A federal grand jury looking into marijuana sales by growers hiding behind medical marijuana laws has issued subpoenas for the medical records of 17 Oregon patients. That's a first, and patients and advocates are determined to squash it.

Medical Marijuana: New Mexico Balks At Growing It

When New Mexico passed its medical marijuana law this year, it was unique in mandating that the state would oversee the production and distribution of the medicine. But citing fear of federal prosecution, the state Health Department now says "no way."

Asset Forfeiture: Austin Police Use of Seized Funds Probed

A new police chief in Austin has opened a criminal investigation into the way the department spent money it seized in asset forfeiture operations. Among the items: More than $600 for coffee cops and nearly $1,900 for a race clock, whatever that is.

South Asia: India's Shravan Pilgrims Bring Profits to Marijuana Sellers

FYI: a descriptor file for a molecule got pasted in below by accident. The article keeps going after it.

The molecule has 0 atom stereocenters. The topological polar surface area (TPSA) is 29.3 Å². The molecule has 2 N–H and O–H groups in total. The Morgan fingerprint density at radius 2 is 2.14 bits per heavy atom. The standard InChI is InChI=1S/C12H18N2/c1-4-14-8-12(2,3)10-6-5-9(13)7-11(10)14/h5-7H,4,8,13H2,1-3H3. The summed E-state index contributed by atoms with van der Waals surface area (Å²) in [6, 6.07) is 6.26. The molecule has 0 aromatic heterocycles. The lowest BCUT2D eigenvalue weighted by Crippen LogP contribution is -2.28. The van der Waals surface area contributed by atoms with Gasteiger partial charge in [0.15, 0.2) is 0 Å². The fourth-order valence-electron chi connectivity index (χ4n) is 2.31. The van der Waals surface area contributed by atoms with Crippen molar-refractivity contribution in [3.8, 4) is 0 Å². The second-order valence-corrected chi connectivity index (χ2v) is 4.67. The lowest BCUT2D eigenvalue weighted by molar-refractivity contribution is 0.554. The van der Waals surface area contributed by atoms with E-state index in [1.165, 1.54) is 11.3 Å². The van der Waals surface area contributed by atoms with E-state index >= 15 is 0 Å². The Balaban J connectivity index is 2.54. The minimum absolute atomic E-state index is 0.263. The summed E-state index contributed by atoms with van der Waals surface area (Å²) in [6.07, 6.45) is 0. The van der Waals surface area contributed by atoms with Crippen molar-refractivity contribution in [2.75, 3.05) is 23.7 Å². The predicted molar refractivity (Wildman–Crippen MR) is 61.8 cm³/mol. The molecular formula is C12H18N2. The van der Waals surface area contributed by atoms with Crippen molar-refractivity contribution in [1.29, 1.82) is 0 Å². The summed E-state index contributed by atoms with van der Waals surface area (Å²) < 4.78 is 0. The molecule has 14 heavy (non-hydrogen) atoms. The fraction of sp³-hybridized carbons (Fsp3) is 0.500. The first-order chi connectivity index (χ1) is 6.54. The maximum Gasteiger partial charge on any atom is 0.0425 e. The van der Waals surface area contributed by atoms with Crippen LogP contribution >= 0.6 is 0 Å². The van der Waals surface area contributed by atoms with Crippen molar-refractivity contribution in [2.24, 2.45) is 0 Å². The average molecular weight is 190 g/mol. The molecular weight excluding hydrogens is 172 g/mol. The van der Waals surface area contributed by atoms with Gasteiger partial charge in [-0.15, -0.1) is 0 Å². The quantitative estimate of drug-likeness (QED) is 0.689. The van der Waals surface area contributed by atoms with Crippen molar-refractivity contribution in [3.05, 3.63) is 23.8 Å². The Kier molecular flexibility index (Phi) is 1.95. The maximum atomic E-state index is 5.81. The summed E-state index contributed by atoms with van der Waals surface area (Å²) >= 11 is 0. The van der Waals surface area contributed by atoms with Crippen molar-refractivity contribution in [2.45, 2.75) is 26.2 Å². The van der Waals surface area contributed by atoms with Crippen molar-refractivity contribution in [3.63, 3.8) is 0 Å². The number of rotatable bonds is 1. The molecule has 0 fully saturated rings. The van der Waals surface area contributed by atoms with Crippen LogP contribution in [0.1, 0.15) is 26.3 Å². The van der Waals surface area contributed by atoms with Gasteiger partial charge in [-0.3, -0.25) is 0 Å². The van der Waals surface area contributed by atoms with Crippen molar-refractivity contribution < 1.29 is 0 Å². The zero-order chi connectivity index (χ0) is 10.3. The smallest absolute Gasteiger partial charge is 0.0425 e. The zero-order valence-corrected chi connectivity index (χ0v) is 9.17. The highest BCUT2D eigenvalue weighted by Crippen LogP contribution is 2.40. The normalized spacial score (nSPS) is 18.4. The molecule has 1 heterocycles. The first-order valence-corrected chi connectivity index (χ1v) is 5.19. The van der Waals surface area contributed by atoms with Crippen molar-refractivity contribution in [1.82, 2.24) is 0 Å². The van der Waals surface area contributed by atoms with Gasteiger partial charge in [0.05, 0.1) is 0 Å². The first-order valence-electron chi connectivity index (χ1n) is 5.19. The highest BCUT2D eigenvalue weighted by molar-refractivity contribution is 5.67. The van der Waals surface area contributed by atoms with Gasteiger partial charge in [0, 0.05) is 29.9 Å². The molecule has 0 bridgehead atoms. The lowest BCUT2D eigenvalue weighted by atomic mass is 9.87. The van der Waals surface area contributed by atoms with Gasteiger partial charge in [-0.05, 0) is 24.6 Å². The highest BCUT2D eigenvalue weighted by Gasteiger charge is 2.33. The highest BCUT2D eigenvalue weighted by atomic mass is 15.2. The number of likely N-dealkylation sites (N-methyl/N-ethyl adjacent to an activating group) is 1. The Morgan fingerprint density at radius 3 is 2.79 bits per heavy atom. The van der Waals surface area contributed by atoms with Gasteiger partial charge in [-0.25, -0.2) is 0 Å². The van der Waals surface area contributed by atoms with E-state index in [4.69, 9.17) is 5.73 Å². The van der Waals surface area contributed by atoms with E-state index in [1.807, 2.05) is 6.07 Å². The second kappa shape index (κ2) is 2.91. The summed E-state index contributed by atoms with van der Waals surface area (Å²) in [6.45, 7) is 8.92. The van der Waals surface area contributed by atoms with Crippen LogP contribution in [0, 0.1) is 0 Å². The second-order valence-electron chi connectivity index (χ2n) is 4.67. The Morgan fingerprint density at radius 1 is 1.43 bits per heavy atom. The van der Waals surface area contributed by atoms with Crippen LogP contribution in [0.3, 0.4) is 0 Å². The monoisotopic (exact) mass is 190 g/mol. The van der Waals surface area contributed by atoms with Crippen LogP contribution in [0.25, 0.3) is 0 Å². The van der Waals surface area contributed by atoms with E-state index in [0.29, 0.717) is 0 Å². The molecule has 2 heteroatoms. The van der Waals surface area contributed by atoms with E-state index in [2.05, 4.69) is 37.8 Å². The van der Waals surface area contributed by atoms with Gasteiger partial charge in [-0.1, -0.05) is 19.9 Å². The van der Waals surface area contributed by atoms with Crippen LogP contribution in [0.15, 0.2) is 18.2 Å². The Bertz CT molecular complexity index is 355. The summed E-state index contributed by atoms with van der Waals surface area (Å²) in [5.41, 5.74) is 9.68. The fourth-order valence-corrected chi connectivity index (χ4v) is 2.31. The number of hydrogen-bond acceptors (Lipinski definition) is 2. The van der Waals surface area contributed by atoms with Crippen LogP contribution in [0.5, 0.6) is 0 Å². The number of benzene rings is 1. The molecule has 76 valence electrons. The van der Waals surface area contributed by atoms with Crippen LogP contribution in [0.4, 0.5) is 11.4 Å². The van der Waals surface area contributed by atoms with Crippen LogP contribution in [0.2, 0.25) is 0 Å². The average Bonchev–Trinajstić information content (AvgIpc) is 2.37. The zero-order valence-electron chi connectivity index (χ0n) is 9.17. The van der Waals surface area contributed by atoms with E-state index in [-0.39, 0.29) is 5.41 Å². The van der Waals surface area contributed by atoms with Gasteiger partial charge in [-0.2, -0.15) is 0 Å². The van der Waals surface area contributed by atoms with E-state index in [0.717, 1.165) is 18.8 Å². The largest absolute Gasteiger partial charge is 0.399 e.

It's time for the India's Shiva worshippers to go on a pilgrimage to a holy site. Along the way, some of them like to puff ganja. Local dealers are making money, and local police are looking the other way.

Latin America: Colombian Admiral Fired in Growing Probe of Military Drug Corruption

A Colombian rear admiral has been fired in a broadening probe into drug corruption in that country's military. He's not the only one.

Latin America: Nicaraguan President Warns of DEA's "Unexpected Interests" and "Terrible Things"

Nicaraguan President Daniel Ortega warned this week of the DEA's "unexpected interests" and "terrible things." Perhaps he's recalling the bad old days...